The village of Plainfield spent $125,000 to buy the former downtown Baci restaurant, about $275,000 less than the original asking price.
The purchase was finalized as a “consent agenda” item on April 16, meaning it was included in a bundle of items that received mass approval at the start of the Plainfield Village Board meeting rather than being put to a separate vote.
Mayor Michael Collins said the board had reached a “concensus” to purchase and repair the shuttered building after a series of closed meetings, and board members didn’t feel it was necessary to put it to an individual vote.
“Everyone was aware of it and everyone wanted to do it; the concensus was yes,” Collins said.
He knows some residents are opposed to the village’s plan, which is to fix the roof and to remove extensive basement mold before attempting to sell it. But trustees felt strongly that using tax-increment financing (TIF) district money for the purchase and repairs was the right thing to do, he said.
No money from the village’s general fund budget will be required. TIF money is accrued when taxes in a district increase after public money is spent to make improvements. The village separates out the new income and puts it into a fund for future projects in the district. Only those property owners whose buildings are in the district are affected.
Collins said in April that while many had looked at the old church/restaurant property at 24018 W. Lockport St., none were willing to invest in it because they feared the repair price tag. Having that work done by the village should make it more lucrative to a potential buyer, he said.
Because the village board had given Baci owners a facade grant to paint the building and secure the foundation less than a year before the closure, the village’s purchase of the property also allows that investment to be protected, Collins said.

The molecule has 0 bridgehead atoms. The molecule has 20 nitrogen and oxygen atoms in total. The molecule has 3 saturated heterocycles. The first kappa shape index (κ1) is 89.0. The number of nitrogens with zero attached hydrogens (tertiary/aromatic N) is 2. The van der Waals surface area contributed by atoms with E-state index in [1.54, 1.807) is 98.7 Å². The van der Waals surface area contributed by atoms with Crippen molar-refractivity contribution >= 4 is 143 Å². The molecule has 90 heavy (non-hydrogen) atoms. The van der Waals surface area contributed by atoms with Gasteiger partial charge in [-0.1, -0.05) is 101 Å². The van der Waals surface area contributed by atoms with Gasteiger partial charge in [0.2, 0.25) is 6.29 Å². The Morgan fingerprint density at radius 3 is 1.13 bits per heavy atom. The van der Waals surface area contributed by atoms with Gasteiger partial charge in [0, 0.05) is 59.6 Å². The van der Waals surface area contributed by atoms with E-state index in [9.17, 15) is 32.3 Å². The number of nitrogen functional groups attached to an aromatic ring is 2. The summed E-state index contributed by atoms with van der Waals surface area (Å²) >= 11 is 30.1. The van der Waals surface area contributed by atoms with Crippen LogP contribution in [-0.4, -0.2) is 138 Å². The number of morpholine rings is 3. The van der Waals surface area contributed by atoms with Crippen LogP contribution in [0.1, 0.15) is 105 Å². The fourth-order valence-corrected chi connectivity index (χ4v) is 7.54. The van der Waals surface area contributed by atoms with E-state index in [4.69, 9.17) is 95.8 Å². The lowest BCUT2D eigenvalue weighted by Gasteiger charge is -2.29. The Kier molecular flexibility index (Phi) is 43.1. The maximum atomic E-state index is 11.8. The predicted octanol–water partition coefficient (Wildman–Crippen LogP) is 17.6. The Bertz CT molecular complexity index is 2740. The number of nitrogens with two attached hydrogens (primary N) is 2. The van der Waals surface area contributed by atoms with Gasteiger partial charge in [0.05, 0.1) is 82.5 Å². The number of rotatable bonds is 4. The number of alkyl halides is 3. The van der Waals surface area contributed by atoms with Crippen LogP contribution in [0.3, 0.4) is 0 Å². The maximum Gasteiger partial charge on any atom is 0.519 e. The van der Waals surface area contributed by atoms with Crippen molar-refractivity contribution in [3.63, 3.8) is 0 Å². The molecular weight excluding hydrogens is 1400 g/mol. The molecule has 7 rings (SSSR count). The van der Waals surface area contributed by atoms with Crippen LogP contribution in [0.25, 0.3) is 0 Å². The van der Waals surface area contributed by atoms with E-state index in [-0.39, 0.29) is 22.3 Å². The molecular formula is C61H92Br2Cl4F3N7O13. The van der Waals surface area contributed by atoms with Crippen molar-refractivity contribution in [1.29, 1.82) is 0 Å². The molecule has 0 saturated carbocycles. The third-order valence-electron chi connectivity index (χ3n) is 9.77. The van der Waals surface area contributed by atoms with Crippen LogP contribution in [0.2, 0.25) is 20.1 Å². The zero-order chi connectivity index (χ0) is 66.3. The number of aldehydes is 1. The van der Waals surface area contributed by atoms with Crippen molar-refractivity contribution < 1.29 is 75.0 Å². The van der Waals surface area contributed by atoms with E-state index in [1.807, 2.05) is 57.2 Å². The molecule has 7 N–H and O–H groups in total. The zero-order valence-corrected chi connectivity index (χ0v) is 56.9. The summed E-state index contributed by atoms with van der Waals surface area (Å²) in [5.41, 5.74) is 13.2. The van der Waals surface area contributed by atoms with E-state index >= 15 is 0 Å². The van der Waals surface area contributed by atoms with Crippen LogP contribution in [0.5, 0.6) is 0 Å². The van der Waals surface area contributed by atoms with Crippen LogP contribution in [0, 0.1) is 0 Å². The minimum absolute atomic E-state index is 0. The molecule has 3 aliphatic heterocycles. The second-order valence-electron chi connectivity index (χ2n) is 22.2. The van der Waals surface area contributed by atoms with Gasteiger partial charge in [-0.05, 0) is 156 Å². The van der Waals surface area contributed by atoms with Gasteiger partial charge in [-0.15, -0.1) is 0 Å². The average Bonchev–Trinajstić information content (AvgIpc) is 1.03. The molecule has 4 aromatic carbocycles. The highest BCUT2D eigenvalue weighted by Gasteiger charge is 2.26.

If the property sells for as much as the village has invested, it will be a break-even proposition. However, there’s no guarantee how much the village might recoup through a sale, Collins said.
The good news is the village did negotiate a good purchase price, Collins said. The property was originally marketed for $400,000 when the restaurant closed in November 2010, and then the price dropped to $319,000 when no offers were made, he said.
Only a few years earlier, the 5,500-square-foot building — the former St. Mary’s Catholic church, which had been converted into a restaurant — was being marketed for $800,000, he said.
They were able to secure the $125,000 purchase price after a series of back-and-forth negotiations with the company handling the sale of the foreclosed property, he said.
The village building department will soon be seeking bids for the repair work.
“Right now were doing an evaluation of the needs,” Collins said. “We’re in the midst of getting somebody in there to clean up the mold, and to just do some general cleaning.”
He declined to speculate on how much the cleaning and repair work might cost. The building had been a restaurant for nearly 20 years, so the kitchen cleanup work will be extensive.
Despite that, the village is not married to the idea of the building remaining a restaurant, said village Planner Michael Garrigan, who will be involved in marketing the property. They’re open to all proposals, he said.
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